The Czech Constitutional Court has ruled that the Lisbon Treaty conforms with the country's constitution.
Pavel Rychetsky, chairman of the court, said this morning the treaty did not 'run counter to the constitutional order.'
The court rejected the arguments of President Vaclav Klaus who described the treaty as undermining the country's sovereignty.
The verdict enables both chambers of the parliament to continue the ratification process, but Prime Minister Mirek Topolanek said today he expected both expert and public debates to continue.
Mr Topolanek, whose cabinet has approved the treaty, said earlier he expected the document to be ratified in the first quarter of 2009.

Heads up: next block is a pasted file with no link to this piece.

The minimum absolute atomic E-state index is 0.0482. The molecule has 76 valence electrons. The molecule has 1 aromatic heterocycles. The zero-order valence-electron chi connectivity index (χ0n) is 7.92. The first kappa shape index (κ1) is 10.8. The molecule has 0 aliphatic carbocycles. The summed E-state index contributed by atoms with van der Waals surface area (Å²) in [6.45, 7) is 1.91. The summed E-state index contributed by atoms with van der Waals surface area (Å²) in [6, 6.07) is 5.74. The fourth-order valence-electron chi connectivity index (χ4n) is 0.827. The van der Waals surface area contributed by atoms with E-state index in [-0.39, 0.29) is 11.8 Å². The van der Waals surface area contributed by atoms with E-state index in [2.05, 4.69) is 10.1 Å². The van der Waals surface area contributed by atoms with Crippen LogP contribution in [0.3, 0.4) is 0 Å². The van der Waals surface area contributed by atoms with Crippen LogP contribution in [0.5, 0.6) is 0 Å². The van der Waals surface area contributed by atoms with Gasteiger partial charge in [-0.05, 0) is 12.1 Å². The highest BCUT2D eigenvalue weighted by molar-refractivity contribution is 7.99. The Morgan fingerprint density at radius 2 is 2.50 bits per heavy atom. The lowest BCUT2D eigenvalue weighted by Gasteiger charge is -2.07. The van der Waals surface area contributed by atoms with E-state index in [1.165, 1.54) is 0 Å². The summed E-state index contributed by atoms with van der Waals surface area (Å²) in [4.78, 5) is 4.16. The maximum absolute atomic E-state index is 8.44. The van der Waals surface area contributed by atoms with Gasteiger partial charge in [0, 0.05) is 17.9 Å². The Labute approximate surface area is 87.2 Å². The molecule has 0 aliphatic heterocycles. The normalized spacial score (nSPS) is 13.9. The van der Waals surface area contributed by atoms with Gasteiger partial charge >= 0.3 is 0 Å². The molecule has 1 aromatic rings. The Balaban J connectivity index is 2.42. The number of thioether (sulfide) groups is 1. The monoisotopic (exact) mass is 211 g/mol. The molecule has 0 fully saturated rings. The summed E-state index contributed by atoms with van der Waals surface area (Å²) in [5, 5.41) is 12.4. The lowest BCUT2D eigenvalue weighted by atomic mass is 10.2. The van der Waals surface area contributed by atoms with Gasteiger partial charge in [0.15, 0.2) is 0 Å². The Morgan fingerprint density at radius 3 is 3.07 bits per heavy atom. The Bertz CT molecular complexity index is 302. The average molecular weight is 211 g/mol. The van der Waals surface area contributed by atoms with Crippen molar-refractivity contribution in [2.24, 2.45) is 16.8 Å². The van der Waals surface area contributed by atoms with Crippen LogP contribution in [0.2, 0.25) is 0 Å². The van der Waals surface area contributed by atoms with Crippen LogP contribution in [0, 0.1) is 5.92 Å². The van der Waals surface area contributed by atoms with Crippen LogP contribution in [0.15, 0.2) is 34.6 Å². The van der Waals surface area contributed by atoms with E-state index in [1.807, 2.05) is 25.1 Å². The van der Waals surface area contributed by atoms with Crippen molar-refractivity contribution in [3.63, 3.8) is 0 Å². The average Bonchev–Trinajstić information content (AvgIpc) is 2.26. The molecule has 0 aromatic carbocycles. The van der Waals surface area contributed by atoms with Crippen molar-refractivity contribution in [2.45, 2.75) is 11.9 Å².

The verdict still allows opponents to contest the document after it has been approved by parliament as the judges did not deal with the treaty as a whole but only with disputed articles.
After the parliamentary vote, the treaty must also be signed by Mr Klaus who has said he may sign the document only after it has been ratified by Ireland.
His Polish counterpart Lech Kaczynski has been putting off his signature for eight months now.
The Irish government is now under increasing pressure to call a second referendum.
EU leaders were anxious to get the treaty passed before the European Parliament elections next June.